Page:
Effects of redox modulation on cell proliferation, viability and migration in cultured rat and human tendon progenitor cells
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AbstractTendon healing is slow and usually results in inferior fibrotic tissue formation. Recently, application of tendon derived stem cells (TDSCs) improved tendon healing in animal studies. In a chicken model, local injection of antioxidants reduced tendon adhesion after tendon injury. An in vitro study demonstrated that supplementation of H2O2 reduced tenogenic marker expression in TDSCs. These findings suggested that the possibility of TDSCs is involved in tendon healing and the cellular activities of TDSCs might be affected by oxidative stress of the local environment. After tendon injury, oxidative stress is increased. Redox modulation might affect healing outcomes via affecting cellular activities in TDSCs. To study the effect of oxidative stress on TDSCs, the cellular activities of rat/human TDSCs were measured under different dosages of vitamin C or H2O2 in this study. Lower dose of vitamin C increased cell proliferation, viability and migration; H2O2 affected colony formation and suppressed cell migration, cell viability, apoptosis, and proliferation. Consistent with previous studies, oxidative stresses (H2O2) affect both recruitment and survival of TDSCs, while the antioxidant vitamin C may exert beneficial effects at low doses. In conclusion, redox modulation affected cellular activities of TDSCs and might be a potential strategy for tendon healing treatment.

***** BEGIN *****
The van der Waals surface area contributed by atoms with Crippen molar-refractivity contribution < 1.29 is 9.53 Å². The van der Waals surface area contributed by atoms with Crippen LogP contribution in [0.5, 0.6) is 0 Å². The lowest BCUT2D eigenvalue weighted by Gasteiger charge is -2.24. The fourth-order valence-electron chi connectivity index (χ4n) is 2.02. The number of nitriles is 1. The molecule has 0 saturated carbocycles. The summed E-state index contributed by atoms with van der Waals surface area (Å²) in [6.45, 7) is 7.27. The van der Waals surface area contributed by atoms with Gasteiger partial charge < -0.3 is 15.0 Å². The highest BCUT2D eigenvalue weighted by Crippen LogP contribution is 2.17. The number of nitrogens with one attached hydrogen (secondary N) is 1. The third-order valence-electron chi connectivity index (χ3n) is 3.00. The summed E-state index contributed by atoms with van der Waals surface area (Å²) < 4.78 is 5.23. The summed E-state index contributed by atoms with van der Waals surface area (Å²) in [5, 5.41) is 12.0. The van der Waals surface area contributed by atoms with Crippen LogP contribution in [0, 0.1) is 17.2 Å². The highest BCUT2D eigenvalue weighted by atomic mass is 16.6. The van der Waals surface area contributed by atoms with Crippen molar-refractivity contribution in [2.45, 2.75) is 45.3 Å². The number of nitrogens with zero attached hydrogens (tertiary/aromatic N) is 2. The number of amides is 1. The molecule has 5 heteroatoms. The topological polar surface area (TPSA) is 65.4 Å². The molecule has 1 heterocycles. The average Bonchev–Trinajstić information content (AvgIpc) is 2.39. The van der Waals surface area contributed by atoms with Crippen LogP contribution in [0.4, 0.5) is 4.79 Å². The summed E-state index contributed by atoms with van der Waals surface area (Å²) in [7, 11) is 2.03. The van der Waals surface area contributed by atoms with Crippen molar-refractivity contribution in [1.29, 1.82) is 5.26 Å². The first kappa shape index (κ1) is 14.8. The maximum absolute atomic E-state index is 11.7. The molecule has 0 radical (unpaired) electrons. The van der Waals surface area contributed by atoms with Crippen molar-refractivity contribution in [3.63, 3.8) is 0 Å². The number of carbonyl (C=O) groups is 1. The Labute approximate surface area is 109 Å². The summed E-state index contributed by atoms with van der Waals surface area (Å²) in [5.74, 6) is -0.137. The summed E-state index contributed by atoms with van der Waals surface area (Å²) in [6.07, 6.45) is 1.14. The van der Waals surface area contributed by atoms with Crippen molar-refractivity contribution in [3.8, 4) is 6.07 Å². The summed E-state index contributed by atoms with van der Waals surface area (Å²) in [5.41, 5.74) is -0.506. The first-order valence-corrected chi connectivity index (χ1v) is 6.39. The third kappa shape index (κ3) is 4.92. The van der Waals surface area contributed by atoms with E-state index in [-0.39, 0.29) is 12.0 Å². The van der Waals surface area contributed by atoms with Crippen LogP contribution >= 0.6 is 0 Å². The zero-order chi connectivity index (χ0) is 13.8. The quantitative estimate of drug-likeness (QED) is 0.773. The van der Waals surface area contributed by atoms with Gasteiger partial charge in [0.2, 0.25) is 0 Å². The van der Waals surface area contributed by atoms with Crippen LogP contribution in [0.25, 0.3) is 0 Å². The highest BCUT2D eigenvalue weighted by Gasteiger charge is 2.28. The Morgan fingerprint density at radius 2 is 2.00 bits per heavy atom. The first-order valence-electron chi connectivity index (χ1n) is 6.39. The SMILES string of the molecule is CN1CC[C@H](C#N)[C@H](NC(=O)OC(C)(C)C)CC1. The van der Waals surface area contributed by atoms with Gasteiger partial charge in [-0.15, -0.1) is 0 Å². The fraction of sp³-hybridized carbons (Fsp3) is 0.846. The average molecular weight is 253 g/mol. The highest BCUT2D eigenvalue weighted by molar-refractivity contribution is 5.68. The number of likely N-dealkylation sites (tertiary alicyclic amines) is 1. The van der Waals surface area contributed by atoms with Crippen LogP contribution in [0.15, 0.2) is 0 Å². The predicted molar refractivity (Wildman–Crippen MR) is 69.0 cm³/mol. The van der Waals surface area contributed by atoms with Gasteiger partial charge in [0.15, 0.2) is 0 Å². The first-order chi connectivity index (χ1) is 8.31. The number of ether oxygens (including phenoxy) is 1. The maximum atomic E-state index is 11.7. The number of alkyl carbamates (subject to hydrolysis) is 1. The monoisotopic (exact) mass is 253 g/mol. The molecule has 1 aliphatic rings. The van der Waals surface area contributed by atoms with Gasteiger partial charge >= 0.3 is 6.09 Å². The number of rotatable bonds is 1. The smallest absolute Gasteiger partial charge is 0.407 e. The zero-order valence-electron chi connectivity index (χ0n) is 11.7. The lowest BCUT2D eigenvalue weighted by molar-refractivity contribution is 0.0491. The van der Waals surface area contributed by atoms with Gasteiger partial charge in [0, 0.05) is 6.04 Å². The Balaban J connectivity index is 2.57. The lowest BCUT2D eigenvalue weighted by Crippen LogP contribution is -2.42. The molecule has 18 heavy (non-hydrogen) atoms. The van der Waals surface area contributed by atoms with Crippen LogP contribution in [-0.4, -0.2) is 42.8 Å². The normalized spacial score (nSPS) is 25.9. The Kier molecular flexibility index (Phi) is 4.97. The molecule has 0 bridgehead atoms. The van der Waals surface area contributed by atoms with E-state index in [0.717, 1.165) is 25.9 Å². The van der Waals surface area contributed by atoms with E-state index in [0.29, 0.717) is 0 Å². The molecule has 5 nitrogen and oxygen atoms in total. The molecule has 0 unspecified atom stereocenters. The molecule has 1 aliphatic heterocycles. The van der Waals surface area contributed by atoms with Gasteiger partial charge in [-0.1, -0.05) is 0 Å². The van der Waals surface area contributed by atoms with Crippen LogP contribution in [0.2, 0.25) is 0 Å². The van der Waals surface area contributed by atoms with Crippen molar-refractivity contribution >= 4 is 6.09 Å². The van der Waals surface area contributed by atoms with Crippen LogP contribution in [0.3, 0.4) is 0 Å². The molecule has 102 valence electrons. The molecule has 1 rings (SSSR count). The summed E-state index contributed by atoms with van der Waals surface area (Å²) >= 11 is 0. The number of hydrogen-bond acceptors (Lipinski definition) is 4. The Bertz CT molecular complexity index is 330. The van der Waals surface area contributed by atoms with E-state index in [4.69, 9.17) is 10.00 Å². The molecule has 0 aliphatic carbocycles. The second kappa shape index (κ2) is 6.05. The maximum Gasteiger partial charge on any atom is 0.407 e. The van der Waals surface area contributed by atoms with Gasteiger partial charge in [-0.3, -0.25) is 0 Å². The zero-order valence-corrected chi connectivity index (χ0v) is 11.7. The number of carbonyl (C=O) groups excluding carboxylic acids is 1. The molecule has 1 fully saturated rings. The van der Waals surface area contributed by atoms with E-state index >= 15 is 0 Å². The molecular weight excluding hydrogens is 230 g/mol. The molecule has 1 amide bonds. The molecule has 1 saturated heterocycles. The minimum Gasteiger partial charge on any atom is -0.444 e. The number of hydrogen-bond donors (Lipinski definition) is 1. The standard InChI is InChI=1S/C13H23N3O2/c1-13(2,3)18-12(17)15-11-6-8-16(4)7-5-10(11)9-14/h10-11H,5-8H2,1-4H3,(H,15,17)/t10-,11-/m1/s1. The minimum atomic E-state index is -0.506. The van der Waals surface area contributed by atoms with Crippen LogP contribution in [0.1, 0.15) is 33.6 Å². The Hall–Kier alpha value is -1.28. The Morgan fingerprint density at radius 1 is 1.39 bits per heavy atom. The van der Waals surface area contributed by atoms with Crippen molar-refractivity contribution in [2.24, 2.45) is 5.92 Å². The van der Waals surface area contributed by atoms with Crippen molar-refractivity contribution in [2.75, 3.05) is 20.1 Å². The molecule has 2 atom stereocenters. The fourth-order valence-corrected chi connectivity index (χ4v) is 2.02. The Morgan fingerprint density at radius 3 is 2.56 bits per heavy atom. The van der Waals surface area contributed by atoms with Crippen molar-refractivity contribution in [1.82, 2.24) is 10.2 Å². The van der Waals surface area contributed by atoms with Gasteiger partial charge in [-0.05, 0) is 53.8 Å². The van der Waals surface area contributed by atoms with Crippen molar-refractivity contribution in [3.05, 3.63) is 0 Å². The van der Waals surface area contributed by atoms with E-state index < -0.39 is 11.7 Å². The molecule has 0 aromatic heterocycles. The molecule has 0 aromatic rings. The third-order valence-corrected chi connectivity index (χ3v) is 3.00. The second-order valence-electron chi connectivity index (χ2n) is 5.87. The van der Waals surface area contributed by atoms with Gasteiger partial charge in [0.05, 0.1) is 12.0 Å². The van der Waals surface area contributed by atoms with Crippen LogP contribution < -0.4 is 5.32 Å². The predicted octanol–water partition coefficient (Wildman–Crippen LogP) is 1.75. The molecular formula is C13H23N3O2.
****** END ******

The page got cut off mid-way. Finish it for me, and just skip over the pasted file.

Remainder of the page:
All Author(s) ListYuk Wa Lee, Sai Chuen Fu, Man Yi Yeung, Chun Man Lawrence Lau, Kai Ming Chan and Leung Kim Hung
Journal nameOxidative Medicine and Cellular Longevity
LanguagesEnglish-United States

Last updated on 2020-28-06 at 02:11